Inverse problems in non-cooperative games : learning and designing multi-agent interactions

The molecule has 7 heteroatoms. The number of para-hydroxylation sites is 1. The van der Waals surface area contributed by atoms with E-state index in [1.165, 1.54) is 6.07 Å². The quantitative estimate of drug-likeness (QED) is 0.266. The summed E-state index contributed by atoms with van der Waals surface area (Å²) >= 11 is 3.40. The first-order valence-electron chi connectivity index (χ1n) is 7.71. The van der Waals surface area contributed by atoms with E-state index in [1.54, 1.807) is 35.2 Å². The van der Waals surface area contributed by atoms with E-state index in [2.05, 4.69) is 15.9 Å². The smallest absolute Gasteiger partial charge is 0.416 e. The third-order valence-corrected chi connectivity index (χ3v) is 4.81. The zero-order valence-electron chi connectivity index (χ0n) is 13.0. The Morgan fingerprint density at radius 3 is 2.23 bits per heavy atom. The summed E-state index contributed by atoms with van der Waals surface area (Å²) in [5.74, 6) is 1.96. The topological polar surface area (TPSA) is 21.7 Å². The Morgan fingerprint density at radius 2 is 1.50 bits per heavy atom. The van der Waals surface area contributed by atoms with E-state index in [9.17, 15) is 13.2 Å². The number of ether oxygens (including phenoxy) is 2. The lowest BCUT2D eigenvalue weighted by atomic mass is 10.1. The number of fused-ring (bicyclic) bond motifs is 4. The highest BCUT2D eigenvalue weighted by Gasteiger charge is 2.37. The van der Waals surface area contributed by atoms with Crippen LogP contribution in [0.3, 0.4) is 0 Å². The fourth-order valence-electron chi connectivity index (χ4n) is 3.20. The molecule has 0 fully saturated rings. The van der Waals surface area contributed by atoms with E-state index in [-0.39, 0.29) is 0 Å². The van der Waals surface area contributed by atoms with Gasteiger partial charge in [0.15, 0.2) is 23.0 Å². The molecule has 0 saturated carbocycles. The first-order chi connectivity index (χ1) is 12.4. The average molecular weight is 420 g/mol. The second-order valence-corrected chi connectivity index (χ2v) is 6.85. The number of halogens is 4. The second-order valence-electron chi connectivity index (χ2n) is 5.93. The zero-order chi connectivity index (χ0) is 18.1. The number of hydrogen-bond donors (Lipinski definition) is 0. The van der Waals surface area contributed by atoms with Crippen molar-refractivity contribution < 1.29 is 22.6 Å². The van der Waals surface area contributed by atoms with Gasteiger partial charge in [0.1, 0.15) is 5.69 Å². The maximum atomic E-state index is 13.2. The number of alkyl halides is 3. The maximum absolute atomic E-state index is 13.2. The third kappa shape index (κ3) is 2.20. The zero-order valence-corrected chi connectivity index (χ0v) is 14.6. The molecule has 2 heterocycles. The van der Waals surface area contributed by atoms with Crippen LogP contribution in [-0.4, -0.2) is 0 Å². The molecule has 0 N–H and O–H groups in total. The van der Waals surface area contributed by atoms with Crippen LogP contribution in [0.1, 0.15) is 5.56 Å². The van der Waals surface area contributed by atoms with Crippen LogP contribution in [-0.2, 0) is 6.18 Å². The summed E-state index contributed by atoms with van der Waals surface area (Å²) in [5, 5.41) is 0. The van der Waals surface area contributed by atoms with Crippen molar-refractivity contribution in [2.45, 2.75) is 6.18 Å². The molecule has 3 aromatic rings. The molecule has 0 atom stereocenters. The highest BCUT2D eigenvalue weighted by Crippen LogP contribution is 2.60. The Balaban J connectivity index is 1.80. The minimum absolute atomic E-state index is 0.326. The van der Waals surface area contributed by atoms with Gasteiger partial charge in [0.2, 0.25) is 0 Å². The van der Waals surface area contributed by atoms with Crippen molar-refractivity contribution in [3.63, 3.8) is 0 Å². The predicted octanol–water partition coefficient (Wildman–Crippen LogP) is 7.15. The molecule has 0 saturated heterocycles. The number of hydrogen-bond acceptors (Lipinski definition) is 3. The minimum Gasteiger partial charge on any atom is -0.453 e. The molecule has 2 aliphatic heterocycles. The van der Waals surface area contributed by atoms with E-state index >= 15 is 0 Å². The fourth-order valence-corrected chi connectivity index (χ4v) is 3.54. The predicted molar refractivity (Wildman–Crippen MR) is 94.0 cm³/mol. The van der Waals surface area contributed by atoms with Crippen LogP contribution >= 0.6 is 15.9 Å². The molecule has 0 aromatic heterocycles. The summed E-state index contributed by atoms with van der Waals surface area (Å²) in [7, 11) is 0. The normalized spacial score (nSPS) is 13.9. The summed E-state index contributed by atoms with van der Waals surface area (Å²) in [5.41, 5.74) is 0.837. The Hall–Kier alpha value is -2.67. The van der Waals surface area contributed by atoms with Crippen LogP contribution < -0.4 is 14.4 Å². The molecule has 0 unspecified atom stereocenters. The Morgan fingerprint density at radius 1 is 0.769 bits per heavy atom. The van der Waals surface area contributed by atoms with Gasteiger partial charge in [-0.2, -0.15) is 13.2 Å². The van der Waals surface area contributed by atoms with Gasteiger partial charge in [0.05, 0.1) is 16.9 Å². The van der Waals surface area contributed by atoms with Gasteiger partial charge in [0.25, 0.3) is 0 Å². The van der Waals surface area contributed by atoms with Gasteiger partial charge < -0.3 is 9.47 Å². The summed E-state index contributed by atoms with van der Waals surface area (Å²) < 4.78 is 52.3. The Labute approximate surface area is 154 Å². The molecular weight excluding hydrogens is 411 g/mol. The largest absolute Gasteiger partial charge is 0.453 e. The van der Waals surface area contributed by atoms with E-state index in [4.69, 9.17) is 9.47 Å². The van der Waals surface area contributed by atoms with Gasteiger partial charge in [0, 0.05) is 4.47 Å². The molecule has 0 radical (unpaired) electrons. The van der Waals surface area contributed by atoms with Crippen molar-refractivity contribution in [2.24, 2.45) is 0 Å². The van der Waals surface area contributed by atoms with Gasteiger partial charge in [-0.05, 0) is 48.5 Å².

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Non-cooperative games offer a formal way to model the interactions of multiple autonomous players. This thesis investigates two inverse problems in non-cooperative, general-sum, multi-player games. The cost design problem aims at designing costs to achieve socially beneficial interactions among players in atomic routing games. We use an entropy-regularized Nash equilibrium to solve a given atomic routing game and devise an approximate projected gradient method to design the cost that minimizes social costs by leveraging the implicit function theorem. Numerical results on a GridWorld example show the effectiveness of the proposed algorithm. The inverse learning problem aims to infer reward parameters from observed interactions of the players in affine Markov games. We formulate affine Markov games as a class of Markov games where each player has independent dynamics and actions coupled by an affine reward function. We then introduce the soft-Bellman equilibrium as a novel solution concept and establish the conditions for the existence and uniqueness of such equilibria in affine Markov games. We propose an algorithm to solve this inverse problem and show that it outperforms a baseline algorithm that ignores the coupling between the players in a predator-prey OpenAI Gym environment by reducing the Kullback-Leibler divergence between the equilibrium policies and observed policies by at least two orders of magnitude.


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